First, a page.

Each year, the United States sends over 30 million tons of food aid to nearly 50 million people facing starvation across the world. This food aid is usually comprised of common staples like flour, bread, powdered milk, and beans, and is intended to nourish especially the youngest victims of hunger, whose growth and development are often stunted by the lack of nutrients. However, a pair of recent studies suggested that the effectiveness of this aid may be impeded by an unexpected factor: bacteria.
These aren’t the kinds of bacteria that cause disease or infections. Instead, they are normal residents of human bodies, composing a person’s “microbiome” and working cooperatively with their human host to produce and consume various molecules that pass through their body. These bacteria have been implicated in everything from weight to mood. Previous research has shown that when children are malnourished, their microbiomes don’t develop properly and instead resemble those of younger children.
In the first study, researchers wanted to track the abundance of different strains of bacteria in healthy children’s microbiomes as they grow. These bacteria were detected by collecting genetic material collected from the children’s stool samples over the first 5 years of life, and matching it to genes found in specific strains of bacteria. They found a set of 15 bacteria whose abundance fluctuated in a coordinated manner in healthy children, and even in healthy piglets. This seemed, to the researchers, to be a bacterial signature of normal development. Therefore, helping children recover from starvation might require returning these bacteria to normal too.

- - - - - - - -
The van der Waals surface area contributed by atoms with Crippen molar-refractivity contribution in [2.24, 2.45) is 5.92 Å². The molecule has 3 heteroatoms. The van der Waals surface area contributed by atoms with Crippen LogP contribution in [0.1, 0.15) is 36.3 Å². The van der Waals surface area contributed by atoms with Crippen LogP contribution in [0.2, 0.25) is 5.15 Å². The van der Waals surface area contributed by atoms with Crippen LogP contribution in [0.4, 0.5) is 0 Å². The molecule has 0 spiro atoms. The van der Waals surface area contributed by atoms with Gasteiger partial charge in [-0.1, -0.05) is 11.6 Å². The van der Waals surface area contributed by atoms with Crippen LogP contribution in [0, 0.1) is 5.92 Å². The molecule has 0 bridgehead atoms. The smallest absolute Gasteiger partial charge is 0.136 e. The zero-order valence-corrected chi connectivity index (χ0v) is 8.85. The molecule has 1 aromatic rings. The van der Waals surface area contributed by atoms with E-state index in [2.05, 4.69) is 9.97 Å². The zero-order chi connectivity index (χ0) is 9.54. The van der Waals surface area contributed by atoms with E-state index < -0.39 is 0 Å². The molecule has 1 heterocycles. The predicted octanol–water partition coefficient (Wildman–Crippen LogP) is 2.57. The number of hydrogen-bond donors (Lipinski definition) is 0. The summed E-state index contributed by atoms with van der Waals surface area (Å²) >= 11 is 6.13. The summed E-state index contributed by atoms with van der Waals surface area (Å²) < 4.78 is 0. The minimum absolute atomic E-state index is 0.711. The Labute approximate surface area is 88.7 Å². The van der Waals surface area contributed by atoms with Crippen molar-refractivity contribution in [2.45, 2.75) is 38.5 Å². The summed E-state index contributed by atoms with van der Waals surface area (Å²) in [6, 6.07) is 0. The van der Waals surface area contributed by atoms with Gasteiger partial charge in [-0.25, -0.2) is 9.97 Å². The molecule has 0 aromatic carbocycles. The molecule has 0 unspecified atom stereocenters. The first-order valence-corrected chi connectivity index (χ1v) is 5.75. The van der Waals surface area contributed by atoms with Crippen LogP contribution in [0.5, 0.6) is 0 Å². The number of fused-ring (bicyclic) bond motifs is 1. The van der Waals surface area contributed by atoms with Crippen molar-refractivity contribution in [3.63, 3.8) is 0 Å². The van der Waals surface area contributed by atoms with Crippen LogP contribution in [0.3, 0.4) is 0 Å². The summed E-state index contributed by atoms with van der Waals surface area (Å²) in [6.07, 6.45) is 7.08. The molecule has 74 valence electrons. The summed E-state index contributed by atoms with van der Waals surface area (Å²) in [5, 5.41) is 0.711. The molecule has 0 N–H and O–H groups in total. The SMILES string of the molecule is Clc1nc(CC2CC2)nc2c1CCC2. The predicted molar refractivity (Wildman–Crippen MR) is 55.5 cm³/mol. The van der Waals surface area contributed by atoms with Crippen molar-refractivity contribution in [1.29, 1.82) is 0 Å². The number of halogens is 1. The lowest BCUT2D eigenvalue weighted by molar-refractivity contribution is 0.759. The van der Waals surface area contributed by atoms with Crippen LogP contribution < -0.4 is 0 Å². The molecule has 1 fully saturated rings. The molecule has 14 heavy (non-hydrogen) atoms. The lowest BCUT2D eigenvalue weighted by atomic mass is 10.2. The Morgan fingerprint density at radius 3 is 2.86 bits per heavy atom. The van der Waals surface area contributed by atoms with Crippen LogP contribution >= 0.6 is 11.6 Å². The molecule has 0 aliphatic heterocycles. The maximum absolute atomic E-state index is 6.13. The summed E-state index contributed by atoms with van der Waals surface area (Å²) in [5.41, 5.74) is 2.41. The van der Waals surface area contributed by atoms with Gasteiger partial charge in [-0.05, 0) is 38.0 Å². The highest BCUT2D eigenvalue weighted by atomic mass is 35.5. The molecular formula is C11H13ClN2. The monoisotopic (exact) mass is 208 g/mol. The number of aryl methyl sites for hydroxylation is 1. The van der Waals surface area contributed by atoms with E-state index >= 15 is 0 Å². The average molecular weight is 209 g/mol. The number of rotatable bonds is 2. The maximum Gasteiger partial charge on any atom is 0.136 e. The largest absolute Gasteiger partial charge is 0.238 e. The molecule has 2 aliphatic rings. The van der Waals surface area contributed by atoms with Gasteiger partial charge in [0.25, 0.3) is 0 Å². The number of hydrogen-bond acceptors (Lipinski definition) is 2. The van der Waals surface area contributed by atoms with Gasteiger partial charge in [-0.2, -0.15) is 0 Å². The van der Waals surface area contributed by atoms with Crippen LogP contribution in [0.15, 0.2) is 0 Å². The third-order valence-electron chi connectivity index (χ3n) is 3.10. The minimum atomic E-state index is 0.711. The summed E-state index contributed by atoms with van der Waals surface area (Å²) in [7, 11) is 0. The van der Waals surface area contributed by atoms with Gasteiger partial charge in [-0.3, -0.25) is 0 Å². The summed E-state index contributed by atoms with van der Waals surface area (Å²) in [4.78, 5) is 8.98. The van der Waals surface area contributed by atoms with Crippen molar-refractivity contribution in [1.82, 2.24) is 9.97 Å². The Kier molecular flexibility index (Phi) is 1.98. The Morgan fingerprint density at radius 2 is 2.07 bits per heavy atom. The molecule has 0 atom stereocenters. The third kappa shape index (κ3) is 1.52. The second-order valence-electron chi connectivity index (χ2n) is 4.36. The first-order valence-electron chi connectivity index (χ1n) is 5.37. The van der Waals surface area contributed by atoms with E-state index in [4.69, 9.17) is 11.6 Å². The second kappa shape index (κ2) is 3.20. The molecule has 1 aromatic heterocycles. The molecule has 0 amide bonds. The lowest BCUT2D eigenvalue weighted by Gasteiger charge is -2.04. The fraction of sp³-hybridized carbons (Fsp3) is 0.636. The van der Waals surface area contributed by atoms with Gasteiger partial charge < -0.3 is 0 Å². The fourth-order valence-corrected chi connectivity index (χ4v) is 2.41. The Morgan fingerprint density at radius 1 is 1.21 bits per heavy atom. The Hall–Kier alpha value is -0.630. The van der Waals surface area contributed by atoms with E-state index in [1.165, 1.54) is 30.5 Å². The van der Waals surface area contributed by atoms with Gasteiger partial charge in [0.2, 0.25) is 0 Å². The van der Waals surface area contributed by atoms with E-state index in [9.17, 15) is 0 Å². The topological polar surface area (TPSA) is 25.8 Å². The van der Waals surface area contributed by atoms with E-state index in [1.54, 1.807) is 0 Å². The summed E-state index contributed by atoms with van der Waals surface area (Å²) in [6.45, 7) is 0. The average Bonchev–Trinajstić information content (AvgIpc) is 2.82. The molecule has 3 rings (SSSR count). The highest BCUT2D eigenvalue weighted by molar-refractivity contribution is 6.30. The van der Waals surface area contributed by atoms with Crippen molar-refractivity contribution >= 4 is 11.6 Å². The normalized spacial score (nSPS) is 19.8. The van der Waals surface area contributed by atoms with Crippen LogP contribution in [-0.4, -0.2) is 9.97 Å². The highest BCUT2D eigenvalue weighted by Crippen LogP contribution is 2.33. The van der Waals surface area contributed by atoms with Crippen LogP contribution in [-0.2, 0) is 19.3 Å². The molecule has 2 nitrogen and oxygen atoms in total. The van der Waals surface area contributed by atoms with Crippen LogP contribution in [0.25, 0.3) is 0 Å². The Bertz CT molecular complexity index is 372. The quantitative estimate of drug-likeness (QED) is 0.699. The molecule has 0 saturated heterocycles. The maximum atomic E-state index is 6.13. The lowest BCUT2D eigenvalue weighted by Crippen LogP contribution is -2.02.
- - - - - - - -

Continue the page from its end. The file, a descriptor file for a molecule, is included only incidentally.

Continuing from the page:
This naturally sparked another question: How can we foster normal bacterial growth patterns within starved children? In a parallel study, researchers transplanted bacteria from a malnourished child into a mouse to make its microbiome look more like one that would result after starvation. Then, they fed these mice a wide variety of foods and identified the foods that sparked the recovery of age-appropriate bacterial strains. This included items like bananas and chickpeas, which were correlated with more bacterial strains that are expected later in development. Foods that are more commonly included in food aid and fed to malnourished children—like rice, milk powder, and eggs—did not seem to have the same effect.
To test whether these foods could actually restore a properly-developed microbiome in a child, they tested a new 18-ingredient diet in both mice and piglets who had microbiome transplants from malnourished children, as well as in such children themselves. They found that the animals who received the special diet had improved weight gain, but they didn’t observe the same in the kids. However, the children who received the special diet did have healthier level of various molecules in their blood, which is also a crucial component of recovery.
So, are well-intentioned crates of rice and powdered milk useless? Not quite — they’re still important components of rebuilding these children’s strength. But alone, they might not enable lasting, comprehensive improvements in health. Instead, these children may be better served by supplementing their diets with a few items tailored to their bacterial inhabitants.
Managing Correspondent: Aparna Nathan
Original articles: A sparse covarying unit that describes healthy and impaired human gut microbiota development – Science
Media coverage: A Mix Of These Foods Could Restore Healthy Microbes In Malnourished Kids – NPR
Image credit: PublicDomainPictures/Pixabay